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Folate Consumption Reduces Risk of Stroke by 20 Percent in Male Smokers

Wednesday, January 14, 2009 by: David Gutierrez, staff writer
Tags: folate, health news, Natural News

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(NaturalNews) A higher intake of folate reduces the risk of stroke in male smokers by 20 percent, according to a new study conducted by researchers from the National Cancer Institute, the National Institutes of Health, the Karolinska Institutet and the Finnish National Public Health Institute, and published in the American Journal of Epidemiology.

"Although these observational data do not prove a causal relation, they indicate that high consumption of folate-rich foods (e.g., whole grains, green leafy vegetables, oranges and legumes) may play a role in the prevention of stroke," the researchers said.

Researchers examined data on 26,556 male Finnish smokers between the ages of 50 and 69, comparing the occurrence of stroke with the consumption of several B vitamins as determined by food frequency questionnaires. During a 13.6-year study period, 3,281 of the participants experienced strokes.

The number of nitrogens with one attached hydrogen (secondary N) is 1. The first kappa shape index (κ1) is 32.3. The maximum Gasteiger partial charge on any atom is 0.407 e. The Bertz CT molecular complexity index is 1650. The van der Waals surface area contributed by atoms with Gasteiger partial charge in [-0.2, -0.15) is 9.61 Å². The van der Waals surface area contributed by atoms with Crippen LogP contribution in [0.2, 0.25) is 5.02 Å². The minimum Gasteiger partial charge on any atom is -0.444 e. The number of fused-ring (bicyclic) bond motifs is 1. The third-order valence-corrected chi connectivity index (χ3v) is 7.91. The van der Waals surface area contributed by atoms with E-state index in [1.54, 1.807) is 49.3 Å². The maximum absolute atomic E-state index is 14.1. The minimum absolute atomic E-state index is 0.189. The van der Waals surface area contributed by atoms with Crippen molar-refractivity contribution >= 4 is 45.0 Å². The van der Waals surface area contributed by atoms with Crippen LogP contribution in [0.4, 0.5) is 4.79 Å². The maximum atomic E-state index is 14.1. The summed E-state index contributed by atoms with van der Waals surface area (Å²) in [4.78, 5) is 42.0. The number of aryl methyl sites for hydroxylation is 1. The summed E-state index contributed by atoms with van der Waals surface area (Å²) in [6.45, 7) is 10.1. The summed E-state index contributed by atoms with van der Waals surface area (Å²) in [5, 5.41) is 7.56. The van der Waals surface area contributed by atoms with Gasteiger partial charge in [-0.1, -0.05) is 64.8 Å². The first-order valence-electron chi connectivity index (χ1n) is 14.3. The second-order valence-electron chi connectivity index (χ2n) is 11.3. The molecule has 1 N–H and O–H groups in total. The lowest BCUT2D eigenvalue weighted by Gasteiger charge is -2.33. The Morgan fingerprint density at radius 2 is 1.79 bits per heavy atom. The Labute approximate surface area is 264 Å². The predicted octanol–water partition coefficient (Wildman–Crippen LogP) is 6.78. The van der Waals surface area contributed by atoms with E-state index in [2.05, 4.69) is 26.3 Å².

The researchers found no relationship between the consumption of B6 or B12 and stroke risk. Men who consumed the most folate, however, had a 20 percent lower risk of stroke than the men who consumed the least.

The highest level of folate consumption in the study was 410 micrograms per day, while the lowest was 262 micrograms per day.

The researchers hypothesized that folate might decrease the risk of stroke by lowering blood levels of the chemical homocysteine, which has been shown to damage blood vessels and induce clotting.

The best way for smokers to reduce their risk of strokes is to quit smoking, but the new study suggests that supplementing foods with folic acid might reduce the risk even to those who will not quit.

In the United States, many foods are already supplemented with folic acid, namely to reduce neural tube defects in infants. Folic acid deficiency can lead to birth defects before many women even know they are pregnant.

The new research might give a boost to efforts to implement similar supplementation in Europe.

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